What I am currently reading:

What would you change if you could go back in time?

In a small back alley in Tokyo, there is a café which has been serving carefully brewed coffee for more than one hundred years. But this coffee shop offers its customers a unique experience: the chance to travel back in time.

In Before the Coffee Gets Cold, we meet four visitors, each of whom is hoping to make use of the café’s time-travelling offer, in order to: confront the man who left them, receive a letter from their husband whose memory has been taken by early onset Alzheimer’s, to see their sister one last time, and to meet the daughter they never got the chance to know.

But the journey into the past does not come without risks: customers must sit in a particular seat, they cannot leave the café, and finally, they must return to the present before the coffee gets cold . . .

Toshikazu Kawaguchi’s beautiful, moving story explores the age-old question: what would you change if you could travel back in time? More importantly, who would you want to meet, maybe for one last time?


What books I think I’ll read next:

Armed with only hazy memories, a woman who long ago witnessed her friend’s sudden, mysterious death, and has since spent her life trying to forget, sets out to track down answers. What she uncovers, deep in the woods, is hardly to be believed….

Maya was a high school senior when her best friend, Aubrey, mysteriously dropped dead in front of the enigmatic man named Frank whom they’d been spending time with all summer.

Seven years later, Maya lives in Boston with a loving boyfriend and is kicking the secret addiction that has allowed her to cope with what happened years ago, the gaps in her memories, and the lost time that she can’t account for. But her past comes rushing back when she comes across a recent YouTube video in which a young woman suddenly keels over and dies in a diner while sitting across from none other than Frank. Plunged into the trauma that has defined her life, Maya heads to her Berkshires hometown to relive that fateful summer–the influence Frank once had on her and the obsessive jealousy that nearly destroyed her friendship with Aubrey.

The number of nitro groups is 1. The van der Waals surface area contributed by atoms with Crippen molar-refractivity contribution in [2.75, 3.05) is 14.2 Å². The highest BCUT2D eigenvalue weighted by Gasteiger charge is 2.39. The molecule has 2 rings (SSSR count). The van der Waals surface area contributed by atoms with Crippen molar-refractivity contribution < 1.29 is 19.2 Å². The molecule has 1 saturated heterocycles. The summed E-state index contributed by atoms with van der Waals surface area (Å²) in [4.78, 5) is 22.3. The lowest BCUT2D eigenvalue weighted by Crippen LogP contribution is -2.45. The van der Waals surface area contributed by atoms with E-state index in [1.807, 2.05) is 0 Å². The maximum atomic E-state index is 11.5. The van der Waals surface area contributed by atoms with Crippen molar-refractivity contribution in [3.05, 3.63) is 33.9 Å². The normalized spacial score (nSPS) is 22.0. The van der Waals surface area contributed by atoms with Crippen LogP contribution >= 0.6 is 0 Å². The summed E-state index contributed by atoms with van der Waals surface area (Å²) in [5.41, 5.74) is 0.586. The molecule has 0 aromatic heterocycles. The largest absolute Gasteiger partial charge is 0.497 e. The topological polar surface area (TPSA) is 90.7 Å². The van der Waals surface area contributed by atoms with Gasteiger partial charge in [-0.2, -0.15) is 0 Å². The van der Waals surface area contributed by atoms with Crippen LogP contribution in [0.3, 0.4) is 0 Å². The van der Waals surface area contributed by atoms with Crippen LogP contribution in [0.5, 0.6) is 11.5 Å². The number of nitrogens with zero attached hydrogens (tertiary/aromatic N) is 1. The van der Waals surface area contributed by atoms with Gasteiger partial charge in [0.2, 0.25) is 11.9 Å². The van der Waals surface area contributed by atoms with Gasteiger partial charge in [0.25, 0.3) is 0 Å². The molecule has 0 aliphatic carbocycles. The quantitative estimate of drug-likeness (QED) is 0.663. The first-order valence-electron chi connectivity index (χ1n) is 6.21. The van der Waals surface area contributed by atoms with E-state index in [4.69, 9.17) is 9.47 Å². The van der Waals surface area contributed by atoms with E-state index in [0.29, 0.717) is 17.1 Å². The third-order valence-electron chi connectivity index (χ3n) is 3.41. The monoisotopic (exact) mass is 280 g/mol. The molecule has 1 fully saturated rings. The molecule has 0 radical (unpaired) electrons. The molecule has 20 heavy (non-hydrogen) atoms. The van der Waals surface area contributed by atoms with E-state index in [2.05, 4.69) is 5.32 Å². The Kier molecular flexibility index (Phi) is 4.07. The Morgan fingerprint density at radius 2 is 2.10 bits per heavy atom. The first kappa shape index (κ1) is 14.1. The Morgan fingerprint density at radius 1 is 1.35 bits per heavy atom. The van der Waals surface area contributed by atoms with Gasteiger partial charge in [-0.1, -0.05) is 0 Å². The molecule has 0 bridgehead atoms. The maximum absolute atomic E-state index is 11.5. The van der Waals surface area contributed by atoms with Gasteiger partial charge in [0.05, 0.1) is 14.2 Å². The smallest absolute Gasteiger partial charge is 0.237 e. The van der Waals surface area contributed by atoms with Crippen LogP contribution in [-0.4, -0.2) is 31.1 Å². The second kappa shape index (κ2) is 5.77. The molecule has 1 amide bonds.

At her mother’s house, she excavates fragments of her past and notices hidden messages in her deceased Guatemalan father’s book that didn’t stand out to her earlier. To save herself, she must understand a story written before she was born, but time keeps running out, and soon, all roads are leading back to Frank’s cabin….

Utterly unique and captivating, The House in the Pines keeps you guessing about whether we can ever fully confront the past and return home.

Silver Wade has never been one to back down from a fight. Facing off against an organization imprisoning those with psychic abilities has become the biggest challenge of her life. The fact she’s also a shapeshifter would make her a unique specimen in their collection.

New to the world of spies and terrorism, she and her sister cross paths with three teens fighting to stay ahead of skilled assassins, intent on their demise.

Dacien McGreggor is well known among his peers for his calm demeanor in times of stress. When ex-detective Silver Wade crosses his path, his worldview is challenged.

Each member of the team is paired with another according to their psychic ability. Dacien and Silver must set aside their differences and work together in order to survive.

She’s an outsider desperate to belong, but the cost of entry might be her darkest secret in this intoxicating debut of literary suspense following a clique of dangerously ambitious students at the University of Edinburgh.

Edinburgh, Scotland: a moody city of labyrinthine alleyways, oppressive fog, and buried history; the ultimate destination for someone with something to hide. Perfect for Clare, then, who arrives utterly alone and yearning to reinvent herself. And what better place to conceal the dark secrets in her past than at the university in the heart of the fabled, cobblestoned Old Town?

When Clare meets Tabitha, a charismatic, beautiful, and intimidatingly rich girl from her art history class, she knows she’s destined to be friends with her and her exclusive circle: raffish Samuel; shrewd Ava; and pragmatic Imogen. Clare is immediately drawn into their libertine world of sophisticated dinner parties and summers in France. The new life she always envisioned for herself has seemingly begun.